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The unholiest scam of all

U.S. Attorney for the Eastern District of New York Robert Capers arrives to speak to media to announce the unsealing of an indictment charging Mark Nordlicht, the Founder and Chief Investment Officer of Platinum Partners and six other individuals with securities fraud, investment adviser fraud and conspiracy in an approximately $1 billion fraud in Brooklyn, New York City, U.S., December 19, 2016.
Andrew Kelly | Reuters
U.S. Attorney for the Eastern District of New York Robert Capers arrives to speak to media to announce the unsealing of an indictment charging Mark Nordlicht, the Founder and Chief Investment Officer of Platinum Partners and six other individuals with securities fraud, investment adviser fraud and conspiracy in an approximately $1 billion fraud in Brooklyn, New York City, U.S., December 19, 2016.

If you find yourself sitting in a house of worship and a fellow parishioner leans over and whispers something about a can't-miss investment opportunity, you may be wise to put your prayer book down and run for the exit. It could be a set-up for one of the fastest-growing scams in America – affinity fraud.

Scam artists, like the Platinum Partners hedge fund executives who allegedly defrauded inventors of nearly $1 billion, are increasingly preying upon people they get to know through shared interests and activities, especially religious or cultural affiliations.

One of the co-founders and a major fund raiser at the now-disgraced hedge fund was Murray Huberfeld, who was a major Jewish philanthropist, donating hundreds of thousands of dollars to various religious institutions. Huberfeld's partner, Mark Nordlicht, who was indicted last week for the alleged fraud, were a formidable fund-raising duo, who used their connections to well-heeled institutions in theJ ewish community to build their fund's assets to nearly $2 billion at its zenith.

Those connections were apparently enough to convince investors to overlook some glaring black marks on Huberfeld's record and to invest large sums of money in Platinum Partners. Huberfeld's misdeeds were many and took place over more than two decades. In 1992, Huberfeld was charged with having someone take his broker-licensing exam for him. But once he got his license legitimately, he embarked on a long career of fooling investors, including:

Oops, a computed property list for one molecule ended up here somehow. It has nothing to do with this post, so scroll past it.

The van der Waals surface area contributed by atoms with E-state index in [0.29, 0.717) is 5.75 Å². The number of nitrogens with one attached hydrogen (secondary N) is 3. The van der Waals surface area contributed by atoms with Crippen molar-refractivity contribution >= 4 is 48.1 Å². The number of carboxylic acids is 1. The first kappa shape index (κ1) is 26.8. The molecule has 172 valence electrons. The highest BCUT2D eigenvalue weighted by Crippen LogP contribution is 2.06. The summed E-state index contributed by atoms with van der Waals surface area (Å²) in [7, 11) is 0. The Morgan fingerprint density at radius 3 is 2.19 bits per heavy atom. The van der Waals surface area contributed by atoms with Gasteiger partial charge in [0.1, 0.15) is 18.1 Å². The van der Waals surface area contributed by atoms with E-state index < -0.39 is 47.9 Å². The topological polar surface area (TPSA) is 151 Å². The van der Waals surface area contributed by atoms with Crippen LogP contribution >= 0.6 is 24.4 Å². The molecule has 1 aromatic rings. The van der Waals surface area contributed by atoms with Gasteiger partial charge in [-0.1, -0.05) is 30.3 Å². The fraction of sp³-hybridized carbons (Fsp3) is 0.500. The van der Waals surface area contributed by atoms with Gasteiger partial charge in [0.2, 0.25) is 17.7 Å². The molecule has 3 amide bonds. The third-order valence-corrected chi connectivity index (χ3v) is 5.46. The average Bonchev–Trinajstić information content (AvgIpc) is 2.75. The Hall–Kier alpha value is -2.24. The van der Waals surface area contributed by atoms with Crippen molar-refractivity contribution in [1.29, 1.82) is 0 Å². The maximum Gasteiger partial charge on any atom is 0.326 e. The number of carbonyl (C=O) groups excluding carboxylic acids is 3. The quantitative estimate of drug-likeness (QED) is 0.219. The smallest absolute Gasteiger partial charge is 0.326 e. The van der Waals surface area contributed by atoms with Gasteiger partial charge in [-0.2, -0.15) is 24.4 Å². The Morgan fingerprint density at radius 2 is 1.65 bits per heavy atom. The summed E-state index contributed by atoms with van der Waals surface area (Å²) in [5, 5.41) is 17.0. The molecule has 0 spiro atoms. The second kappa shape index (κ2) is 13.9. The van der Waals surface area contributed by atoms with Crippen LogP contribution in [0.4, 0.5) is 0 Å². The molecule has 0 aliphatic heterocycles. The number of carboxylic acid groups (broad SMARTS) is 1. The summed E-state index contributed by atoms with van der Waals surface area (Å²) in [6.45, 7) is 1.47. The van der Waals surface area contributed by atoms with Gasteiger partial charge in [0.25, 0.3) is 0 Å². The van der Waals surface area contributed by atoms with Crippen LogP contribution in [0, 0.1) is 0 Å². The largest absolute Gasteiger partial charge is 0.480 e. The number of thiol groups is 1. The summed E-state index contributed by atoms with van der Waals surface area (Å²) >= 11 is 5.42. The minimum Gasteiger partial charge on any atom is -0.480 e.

-In the late 1990s, Huberfeld was charged by the SEC for purchasing unregistered shares of a Canadian company; his business partner pled guilty to running an $80 million real estate Ponzi scheme that defrauded Orthodox Jews and Jewish organizations.

-In the early 2000s, Huberfeld and his business partners were prohibited by the SEC from completing three reverse mergers based on their previous disciplinary history, and he was ordered by the Federal Reserve Bank of New York and the FDIC to have written authorization before commencing work with federally insured financial institutions.

-In 2009 and 2010, officials said, Huberfeld was affiliated with Solomon Dwek, an FBI informant and admitted Ponzi-schemer, and Scott Rothstein, sentenced to 50 years in prison for perpetrating a $1.2 billion Ponzi scam.

-Earlier this year, Huberfeld was charged with conspiracy and wire fraud for allegedly bribing a union official to invest in Platinum Partners. Huberfeld has pleaded not guilty and has subsequently filed for bankruptcy protection.

But it's also been reported that even those who had felt cheated by Huberfeld were reluctant to involve authorities, preferring instead to try to solve their issues within the confines of their community. Ostensibly, his position in the community afforded him the opportunity to try to settle things outside of the legal system.

But that's exactly the type of unwarranted trust given to scam artists that allows them to take advantage of their victims. At our firm, we perform corporate due diligence on behalf of 150 private equity firms, pension funds, hedge funds, and others because investors realize that there is a heavy price to pay for ignoring warning signs – both in terms of dollars and reputation. There's also the issue of fiduciary responsibility, which could leave one open to lawsuits for not conducting due diligence prior to investing money on behalf of a group or association.

There were also several other red flags that were ignored by investors, either because they failed to perform basic due diligence or because they decided the risks were worth taking because the gains reported by Platinum were so enticing. The fund had reported double-digit returns every year since its inception and claimed to have had only one down month during the entire existence of the fund. The remarkably consistent, positive returns were one of the warning signs that some people noticed before Bernie Madoff was arrested in 2008.

There have been, and always will be, fraudsters looking to make money at the expense of naïve, overconfident, or overly trustworthy people. Corporate investigations firms use a wide variety of tactics to detect fraud, some sophisticated, including conducting interviews with key employees, former colleagues, etc. But this case is especially egregious because the warning signs were so obviou sthat a basic Google search would have been enough to scare off would-be investors.

Sadly, it seems that many investors are forgetting the lessons that were supposed to have been learned from Madoff scandal.

Joelle Scott is a senior vice-president at Corporate Resolutions (www.corporateresolutions.com),a corporate investigations firm. She has spent the last 15 years in business investigations and currently oversees the intelligence analysts at Corporate Resolutions to ensure quality control and accuracy of all investigative reports.